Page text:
1967,
Vol.
I.
p.
235).
In
fact,
The
essential
difference
between
the
various
economic
forms
of
society,
between,
for
in-
stance,
a
society
based
on
slave-labour,
and
one
based
on
wage-labour,
lies
only
in
the
mode
in
which
this
surplus-labour
is
in
each
case
extracted
from
the
actual
producer ...
(Marx,
1967,
Vol.
I,
p.
217;
see
also
Vol.
III,
Ch.
XLVII).
The
&dquo;mode
in
which ...
surplus-labor
is
...
extracted
from
the actual
producer&dquo;
is
also
the
basis
for
Marx’s
classification
of
labor
as
produc-
tive
or
unproductive.
This
distinction
is
closely
related
to
the
entire
conceptualization
of
surplus
value.
Further,
much
of
the
difference
between
surplus
value
and
economic
surplus
can
be
clarified
by
contrasting
the
divergent
theories
of
productive
and
unproductive
labor
developed
by
Marx
on
the
one
hand and
Paul
Baran
on
the
other.
Nowhere
in
Marx’s
writings
is
there
to
be
found
a
single
inclusive
and
definitive
discussion
of
the
concepts
of
productive
and
unproductive
labor.
Rather,
his
treatment
of
this
matter
is
found
in
scattered
passages
of
all
three
volumes
of
Capital,
all
three
parts
of
Theories
of
Surplus
Value,
and
the
Grundrisse.
The
concepts
are
first
defined
in
the
abstract,
for
the
case
of
production
in
general.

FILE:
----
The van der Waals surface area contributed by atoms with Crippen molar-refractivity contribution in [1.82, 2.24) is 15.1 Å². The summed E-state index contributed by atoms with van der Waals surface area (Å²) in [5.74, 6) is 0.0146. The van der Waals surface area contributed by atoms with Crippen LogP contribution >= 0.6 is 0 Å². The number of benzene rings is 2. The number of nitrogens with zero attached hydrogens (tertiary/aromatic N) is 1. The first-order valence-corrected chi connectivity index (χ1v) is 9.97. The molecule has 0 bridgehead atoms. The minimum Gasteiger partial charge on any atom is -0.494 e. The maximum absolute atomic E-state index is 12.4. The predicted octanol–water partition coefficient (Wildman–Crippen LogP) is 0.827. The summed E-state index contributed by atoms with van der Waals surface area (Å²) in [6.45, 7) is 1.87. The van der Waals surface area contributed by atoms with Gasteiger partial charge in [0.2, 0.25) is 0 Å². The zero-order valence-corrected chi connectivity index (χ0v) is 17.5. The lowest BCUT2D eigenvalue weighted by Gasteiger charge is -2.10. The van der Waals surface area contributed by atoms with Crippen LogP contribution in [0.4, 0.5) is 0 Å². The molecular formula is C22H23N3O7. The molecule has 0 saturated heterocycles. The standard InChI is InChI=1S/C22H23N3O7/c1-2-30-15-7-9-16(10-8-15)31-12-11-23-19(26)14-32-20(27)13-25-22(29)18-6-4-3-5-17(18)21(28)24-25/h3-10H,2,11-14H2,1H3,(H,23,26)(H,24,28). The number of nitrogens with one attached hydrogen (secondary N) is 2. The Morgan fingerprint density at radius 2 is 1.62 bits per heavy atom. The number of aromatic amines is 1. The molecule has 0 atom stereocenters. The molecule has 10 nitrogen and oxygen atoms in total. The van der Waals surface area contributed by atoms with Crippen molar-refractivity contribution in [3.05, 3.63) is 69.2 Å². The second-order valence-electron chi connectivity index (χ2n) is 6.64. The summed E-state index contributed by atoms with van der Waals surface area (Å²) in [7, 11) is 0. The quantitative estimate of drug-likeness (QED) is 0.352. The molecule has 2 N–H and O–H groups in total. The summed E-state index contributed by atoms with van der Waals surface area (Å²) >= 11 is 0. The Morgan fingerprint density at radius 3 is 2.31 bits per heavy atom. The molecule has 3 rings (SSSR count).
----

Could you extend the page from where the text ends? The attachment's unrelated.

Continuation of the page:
Then
the
definitions
are
narrowed
to
a
form
applicable
to
labor
performed
in
the
direct
process
of
capitalist
production.
Finally,
the
case
of
labor
performed
in
the
process
of
capitalist
circulation
is
considered.*
:
Initially,
Marx
classifies
labor
as
&dquo;produc-
.
tive,&dquo;
in
the
most
general
case,
if it
produces
use
,
values
(1967,
Vol.
I,
pp.
180-1).
In
a
class
society,
j
however,
productive
labor
is
human
activity
that
re-
sults
in
a
surplus
of
use
values
or
useful
services ...
created
by
the
producing
class
and
used
by
the
non-producing
class....
[P]roductive
labor
creates
not
only
surplus
values
but
also
a
particular
social
relationship
of
dominance
and
dependence
between
the
class
which
appropriates
the
surplus
and
the
class
which
produces
it
(O’Connor,
1974,
pp.
10-11;
emphasis
added).
Productive
labor,
then
is
labor
which
contrib-
utes
to
the
wealth
and
expansion
of
the
ruling
class
in
a
particular
social
formation
through
a
historically
developed
social
relationship
of
surplus
product
appropriation.
Thus,
it
also
contributes
to
the
wealth,
expansion
and
perpetuation
of
that
social
formation
itself.
Capitalism,
of
course,
is
a
class
society,
and
the
product
of
surplus
labor takes
the
particular
form
of
surplus
value.
 Accordingly,
in
the
process
of
capitalist
production,
our
notion
of
productive
labour
becomes
narrowed.
Capitalist
production
is
not
merely
the
production
of
commodities,
it
is
essential-
ly
the
production
of
surplus-value.
The
la-
*In
our
discussion
of
Marx’s
treatment
of
productive
and
unproductive
labor,
we
have
drawn
heavily
upon
Gough’s
excellent
article
(1972).
 
 at University of Sydney on June 25, 2014rrp.sagepub.comDownloaded from